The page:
Miami Fort Power Station – Wikipedia

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Miami Fort Power Station
Miami Fort Power Station.jpg

Miami Fort viewed from Brower Rd

Country United States
Location Miami Township, Hamilton County, near North Bend, Ohio
Coordinates 39°06′56″N 84°48′18″W / 39.11556°N 84.80500°W / 39.11556; -84.80500Coordinates: 39°06′56″N 84°48′18″W / 39.11556°N 84.80500°W / 39.11556; -84.80500
Status Operational
Commission date Coal Unit 5: December, 1949
Coal Unit 6: November, 1960
Coal Unit 7: May, 1975
Coal Unit 8: February, 1978
Oil Unit GT3: July, 1971
Oil Unit GT4: August, 1971
Oil Unit GT5: September, 1971
Oil Unit GT6: October, 1971
Decommission date Coal Unit 5: 2010
Coal Unit 6: June, 2015
Owner(s) Dynegy, a division of Vistra Corp
Primary fuel Bituminous coal,
distillate fuel oil
Turbine technology Steam turbine (coal),
gas turbine (oil)
Cooling source Ohio River,
closed-cycle cooling tower
Nameplate capacity 1,321 MW

The Miami Fort Generating Station is a dual-fuel power generating facility. It is a major coal-fired electrical power station, supplemented with a small oil-fired facility.[1] Miami Fort is located in Miami Township, Hamilton County, immediately east of the tripoint of Indiana, Kentucky, and Ohio. Miami Fort Station is named for the nearby Miami Fort (not to be confused with Fort Miami in the same state).

Units and ownership[edit]

A cooling tower was commissioned in the 1970s by Cincinnati Gas and Electric Company (CG&E), a forerunner of Duke Energy, in order to meet pollution control mandates set by the State of Ohio.[2] Unit 5 was permanently shut down in 2010.[3] Unit 6 ceased coal generation on June 1, 2015.[4] The plant used to be co-owned by Duke Energy and Dayton Power & Light (DP&L). In August 2014, Duke Energy sold its stake in both the coal and oil facilities to Dynegy.[5] DP&L continued to own its remaining share of ownership until 2017 when it sold its stake to Dynegy.[6]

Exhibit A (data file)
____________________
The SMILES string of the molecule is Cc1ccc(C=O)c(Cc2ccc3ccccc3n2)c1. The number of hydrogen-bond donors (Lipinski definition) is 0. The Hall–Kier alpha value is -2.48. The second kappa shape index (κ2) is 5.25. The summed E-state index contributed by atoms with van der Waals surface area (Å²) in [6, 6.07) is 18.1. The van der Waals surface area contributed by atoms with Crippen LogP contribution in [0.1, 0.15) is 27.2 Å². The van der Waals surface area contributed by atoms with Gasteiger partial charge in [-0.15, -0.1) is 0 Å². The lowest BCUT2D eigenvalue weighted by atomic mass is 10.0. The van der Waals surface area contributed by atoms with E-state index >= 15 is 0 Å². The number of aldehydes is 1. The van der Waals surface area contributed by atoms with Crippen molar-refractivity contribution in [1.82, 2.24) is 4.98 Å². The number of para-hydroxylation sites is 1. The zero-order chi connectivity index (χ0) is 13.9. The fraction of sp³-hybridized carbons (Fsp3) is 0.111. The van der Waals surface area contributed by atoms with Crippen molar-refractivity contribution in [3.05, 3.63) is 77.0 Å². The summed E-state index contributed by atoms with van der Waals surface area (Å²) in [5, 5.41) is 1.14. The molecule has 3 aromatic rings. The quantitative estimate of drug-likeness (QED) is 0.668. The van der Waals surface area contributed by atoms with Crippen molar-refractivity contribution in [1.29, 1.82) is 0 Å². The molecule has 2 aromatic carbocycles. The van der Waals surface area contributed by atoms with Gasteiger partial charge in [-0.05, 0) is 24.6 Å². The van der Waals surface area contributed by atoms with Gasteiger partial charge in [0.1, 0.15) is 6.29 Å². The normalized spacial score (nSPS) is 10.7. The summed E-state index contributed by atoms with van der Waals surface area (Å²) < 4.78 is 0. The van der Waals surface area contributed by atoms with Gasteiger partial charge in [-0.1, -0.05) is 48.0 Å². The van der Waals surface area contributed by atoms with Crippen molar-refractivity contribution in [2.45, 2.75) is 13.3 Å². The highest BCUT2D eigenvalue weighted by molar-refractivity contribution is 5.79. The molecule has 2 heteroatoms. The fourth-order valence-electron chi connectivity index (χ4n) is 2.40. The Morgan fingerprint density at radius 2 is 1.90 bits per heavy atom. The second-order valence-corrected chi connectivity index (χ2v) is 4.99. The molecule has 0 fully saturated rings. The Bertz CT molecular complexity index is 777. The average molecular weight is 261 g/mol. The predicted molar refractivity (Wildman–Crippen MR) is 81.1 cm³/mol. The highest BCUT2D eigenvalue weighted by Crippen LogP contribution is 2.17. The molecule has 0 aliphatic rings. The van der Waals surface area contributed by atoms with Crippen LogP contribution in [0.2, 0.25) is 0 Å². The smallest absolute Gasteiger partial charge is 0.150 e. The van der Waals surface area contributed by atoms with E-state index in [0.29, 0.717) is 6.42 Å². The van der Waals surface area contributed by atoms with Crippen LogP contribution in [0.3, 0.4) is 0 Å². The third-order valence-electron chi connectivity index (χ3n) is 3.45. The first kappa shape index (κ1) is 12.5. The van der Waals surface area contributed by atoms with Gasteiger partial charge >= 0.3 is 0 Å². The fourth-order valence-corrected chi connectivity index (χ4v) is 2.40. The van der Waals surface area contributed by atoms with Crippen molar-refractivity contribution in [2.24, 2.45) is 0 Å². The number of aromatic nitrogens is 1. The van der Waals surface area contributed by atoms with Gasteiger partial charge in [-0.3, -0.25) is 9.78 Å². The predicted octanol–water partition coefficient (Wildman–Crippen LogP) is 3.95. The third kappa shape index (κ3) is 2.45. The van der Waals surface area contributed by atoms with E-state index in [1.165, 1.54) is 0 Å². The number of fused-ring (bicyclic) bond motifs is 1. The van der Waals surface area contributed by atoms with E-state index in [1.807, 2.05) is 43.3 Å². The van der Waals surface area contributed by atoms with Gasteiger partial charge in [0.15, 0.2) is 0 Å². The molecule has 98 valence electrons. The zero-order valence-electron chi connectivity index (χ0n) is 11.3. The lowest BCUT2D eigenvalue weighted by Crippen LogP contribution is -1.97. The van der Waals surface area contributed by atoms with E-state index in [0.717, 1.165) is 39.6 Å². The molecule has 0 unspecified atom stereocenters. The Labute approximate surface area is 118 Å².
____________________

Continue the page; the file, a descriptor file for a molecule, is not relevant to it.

Miami Fort Generating Station, North Bend, OH
Combined Total Coal-Fired Facilities Oil-Fired Facilities
Units 6 2 4
Aggregate Capacity 1,378 MW 1,243 MW 78 MW

Environmental impact[edit]

With its oldest unit dating back to late 1940s, the plant was ranked 36th on the United States list of dirtiest power plants in terms of sulphur dioxide emissions per megawatt-hour of electrical energy produced in 2006.[citation needed]


In September 2020, Vistra announced its plans to retire the power station by year-end 2027 or earlier.[7]

See also[edit]


  1. ^ “Existing Electric Generating Units in the United States, 2006” (Excel). Energy Information Administration, U.S. Department of Energy. 2006. Retrieved July 14, 2008.
  2. ^ Bode, Patricia (September 1972). “Pollution: Take heart–we’re actually gaining on the stuff”. Cincinnati Magazine. p. 65.
  3. ^ Braun, Paul J. (November 23, 2010). “Response to Comments Draft Rule Language Comment Period” (PDF). Ohio EPA. Retrieved October 14, 2017.
  4. ^ Osterbrink, Chris (June 11, 2015). “Miami Fort Power Station, ID No. 1341350093 MATS Rule Compliance Extension for Unit 6 — Final Quarterly Status Update” (PDF). Ohio EPA. Retrieved October 14, 2017.
  5. ^ “Duke Energy to sell non-regulated Midwest generation business to Dynegy”. Duke Energy. August 22, 2014. Retrieved October 14, 2017.
  6. ^ Walton, Robert (April 26, 2017). “Dynegy to buy out DP&L, AES Ohio stakes in two struggling Ohio coal plants”. Utility Drive. Retrieved October 14, 2017.
  7. ^ “Ohio will lose two more coal-fired power plants by 2027”. October 1, 2020. Retrieved July 7, 2021.

External links[edit]